So we’ve touched on this a little in the previous post: what you need in a coach, and what you don’t.
A good coach is VITAL to your journey as a competitor, and that includes POST-SHOW and OFF-SEASON. But hold on that, we will get to that in future posts.
If you’re questioning your current coach or exploring new ones, or if you’re wondering about your own coaching style, take a look at these 5 Things a Good Coach Will Never Do!
5 Things a Good Coach Will Never Do
- They will NEVER IGNORE YOUR FEEDBACK OR CONCERNS
Anonymous Example One (these are all true feedback stories) writes:
“I left [my coach] shortly after my rebound from my last prep… Sent an inquiry about post-show or off-season prep (even willing to pay full price!) received a non-specific, awkward email almost ten days later and then nothing. Medical concerns went unanswered or dismissed. ‘Oh severe muscle cramping and numbness in your toes? Just drink more water.'”
I’m honestly shocked and appalled by how common these testimonials are. Let’s talk for a minute about something called rhabdomyolysis. I’m spending the most time on this point, because it effing matters.
WEBMD tells us: Rhabdomyolysis is a serious syndrome due to a direct or indirect muscle injury. It results from a breakdown of muscle fibers and release of their contents into the bloodstream. This can lead to complications such as kidney (renal) failure. This occurs when the kidneys cannot remove waste and concentrate urine. In rare cases, rhabdomyolysis can even cause death.
In fitness this essentially means… bad sh*t happens when you overtrain. The scary truth? Rhabdo results in long-term dialysis (as in kidney problems for life) or even death, and can happen to anyone. Rhabdoymyolysis is particularly prevalent in athletes new to sports with high intensity routines. These people don’t know their bodies as well and are ignorant of warning signs.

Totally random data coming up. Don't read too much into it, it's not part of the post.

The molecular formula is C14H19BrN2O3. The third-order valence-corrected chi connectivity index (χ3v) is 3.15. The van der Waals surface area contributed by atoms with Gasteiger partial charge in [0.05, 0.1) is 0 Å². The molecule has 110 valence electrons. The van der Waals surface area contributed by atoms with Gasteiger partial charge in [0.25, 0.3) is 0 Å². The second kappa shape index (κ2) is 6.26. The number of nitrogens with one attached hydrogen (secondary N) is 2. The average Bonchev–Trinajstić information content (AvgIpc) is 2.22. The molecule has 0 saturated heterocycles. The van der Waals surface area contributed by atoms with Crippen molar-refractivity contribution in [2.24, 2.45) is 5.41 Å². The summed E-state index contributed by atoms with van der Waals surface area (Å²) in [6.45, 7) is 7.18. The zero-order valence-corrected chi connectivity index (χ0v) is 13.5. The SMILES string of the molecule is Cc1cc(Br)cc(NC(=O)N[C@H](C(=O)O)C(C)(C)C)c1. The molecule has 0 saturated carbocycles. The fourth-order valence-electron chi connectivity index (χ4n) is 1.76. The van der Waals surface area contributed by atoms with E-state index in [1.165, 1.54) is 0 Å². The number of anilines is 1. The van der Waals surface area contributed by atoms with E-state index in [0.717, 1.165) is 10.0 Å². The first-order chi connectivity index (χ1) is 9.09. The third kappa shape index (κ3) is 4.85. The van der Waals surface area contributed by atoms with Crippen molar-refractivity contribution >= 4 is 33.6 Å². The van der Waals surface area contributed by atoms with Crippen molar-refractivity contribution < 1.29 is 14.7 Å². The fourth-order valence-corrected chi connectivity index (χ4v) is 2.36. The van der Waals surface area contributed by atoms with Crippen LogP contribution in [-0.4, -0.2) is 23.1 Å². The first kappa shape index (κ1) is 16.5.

Sample of rhabdo symptoms:
- Muscle pain, especially in the shoulders, thighs or lower back
- Muscle weakness or trouble moving arms or legs
- Abdominal pain
- Nauseaor vomiting
- Fever, rapid heart rate
- Lack of feeling in hands and feet
- Confusion, dehydration, fever, dizziness or lack of consciousness.
In untrained athletes, early symptoms of rhabdo (or overtraining… see below) are often confused with muscle soreness (DOMS).
IF YOU ARE TELLING YOUR COACH that you have one or more of any of these symptoms, and they’re telling you to drink more water… get a new d*mn coach.
MUCH more common than rhbado but also very dangerous is overtraining syndrome.
What is Overtraining Syndrome?
People who are very physically active sometimes cross the line between sufficient training and too much training. Overtraining usually occurs when the body does not have enough time to recover from the stress of intense training.
Signs of overtraining include the following:
- You constantly feel tired or listless.
- You cannot make further fitnessgains or you actually move backward in your level of fitness.
- You suddenly lose weight.
- Your resting heartrate increases 5 beats per minute.
- You have lost your enthusiasm for exercising.
- You feel irritable, angry, or depressed.
Treatment for overtraining requires that you cut back on training or stop altogether for 1 to 2 weeks. In extreme cases, a month or more of rest may be needed. It can be very difficult for a person for whom training is a way of life to believe that they have overtrained and need rest. It is more effective to prevent overtraining in the first place.
In competitors, overtraining is often mistaken for carb-deprivation or the “rigors of competing”.
If you express concern to your coach about any of these symptoms, and they ignore you or tell you they’re normal without asking more questions, explaining things carefully, or referring you to a doctor…. Get a new coach.